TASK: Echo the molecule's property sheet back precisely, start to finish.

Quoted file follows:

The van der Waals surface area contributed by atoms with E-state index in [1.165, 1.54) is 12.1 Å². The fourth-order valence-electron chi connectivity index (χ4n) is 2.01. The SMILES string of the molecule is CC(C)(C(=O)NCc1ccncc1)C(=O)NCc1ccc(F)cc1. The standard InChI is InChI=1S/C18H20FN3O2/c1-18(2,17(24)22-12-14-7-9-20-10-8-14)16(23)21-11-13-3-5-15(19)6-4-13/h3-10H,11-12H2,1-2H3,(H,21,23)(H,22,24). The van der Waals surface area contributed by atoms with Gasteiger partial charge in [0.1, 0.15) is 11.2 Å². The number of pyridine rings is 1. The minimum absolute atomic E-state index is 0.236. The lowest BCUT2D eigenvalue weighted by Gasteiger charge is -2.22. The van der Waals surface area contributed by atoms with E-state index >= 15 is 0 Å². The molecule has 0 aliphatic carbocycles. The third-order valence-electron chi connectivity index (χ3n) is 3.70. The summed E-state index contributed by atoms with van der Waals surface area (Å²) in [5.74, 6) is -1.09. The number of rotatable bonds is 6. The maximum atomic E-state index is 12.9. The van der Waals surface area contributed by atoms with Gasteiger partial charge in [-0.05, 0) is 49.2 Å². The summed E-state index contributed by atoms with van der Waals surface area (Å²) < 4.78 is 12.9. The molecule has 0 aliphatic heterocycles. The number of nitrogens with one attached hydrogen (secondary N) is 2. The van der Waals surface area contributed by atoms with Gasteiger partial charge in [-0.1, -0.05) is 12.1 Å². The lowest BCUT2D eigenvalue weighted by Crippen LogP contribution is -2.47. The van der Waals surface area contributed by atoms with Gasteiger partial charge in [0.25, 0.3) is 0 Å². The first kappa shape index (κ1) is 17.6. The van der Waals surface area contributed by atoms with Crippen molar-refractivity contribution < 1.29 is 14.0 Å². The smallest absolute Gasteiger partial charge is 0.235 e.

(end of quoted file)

The van der Waals surface area contributed by atoms with E-state index in [1.165, 1.54) is 12.1 Å². The fourth-order valence-electron chi connectivity index (χ4n) is 2.01. The SMILES string of the molecule is CC(C)(C(=O)NCc1ccncc1)C(=O)NCc1ccc(F)cc1. The standard InChI is InChI=1S/C18H20FN3O2/c1-18(2,17(24)22-12-14-7-9-20-10-8-14)16(23)21-11-13-3-5-15(19)6-4-13/h3-10H,11-12H2,1-2H3,(H,21,23)(H,22,24). The van der Waals surface area contributed by atoms with Gasteiger partial charge in [0.1, 0.15) is 11.2 Å². The number of pyridine rings is 1. The minimum absolute atomic E-state index is 0.236. The lowest BCUT2D eigenvalue weighted by Gasteiger charge is -2.22. The van der Waals surface area contributed by atoms with E-state index >= 15 is 0 Å². The molecule has 0 aliphatic carbocycles. The third-order valence-electron chi connectivity index (χ3n) is 3.70. The summed E-state index contributed by atoms with van der Waals surface area (Å²) in [5.74, 6) is -1.09. The number of rotatable bonds is 6. The maximum atomic E-state index is 12.9. The van der Waals surface area contributed by atoms with Gasteiger partial charge in [-0.05, 0) is 49.2 Å². The summed E-state index contributed by atoms with van der Waals surface area (Å²) < 4.78 is 12.9. The molecule has 0 aliphatic heterocycles. The number of nitrogens with one attached hydrogen (secondary N) is 2. The van der Waals surface area contributed by atoms with Gasteiger partial charge in [-0.1, -0.05) is 12.1 Å². The lowest BCUT2D eigenvalue weighted by Crippen LogP contribution is -2.47. The van der Waals surface area contributed by atoms with Gasteiger partial charge in [0.25, 0.3) is 0 Å². The first kappa shape index (κ1) is 17.6. The van der Waals surface area contributed by atoms with Crippen molar-refractivity contribution < 1.29 is 14.0 Å². The smallest absolute Gasteiger partial charge is 0.235 e.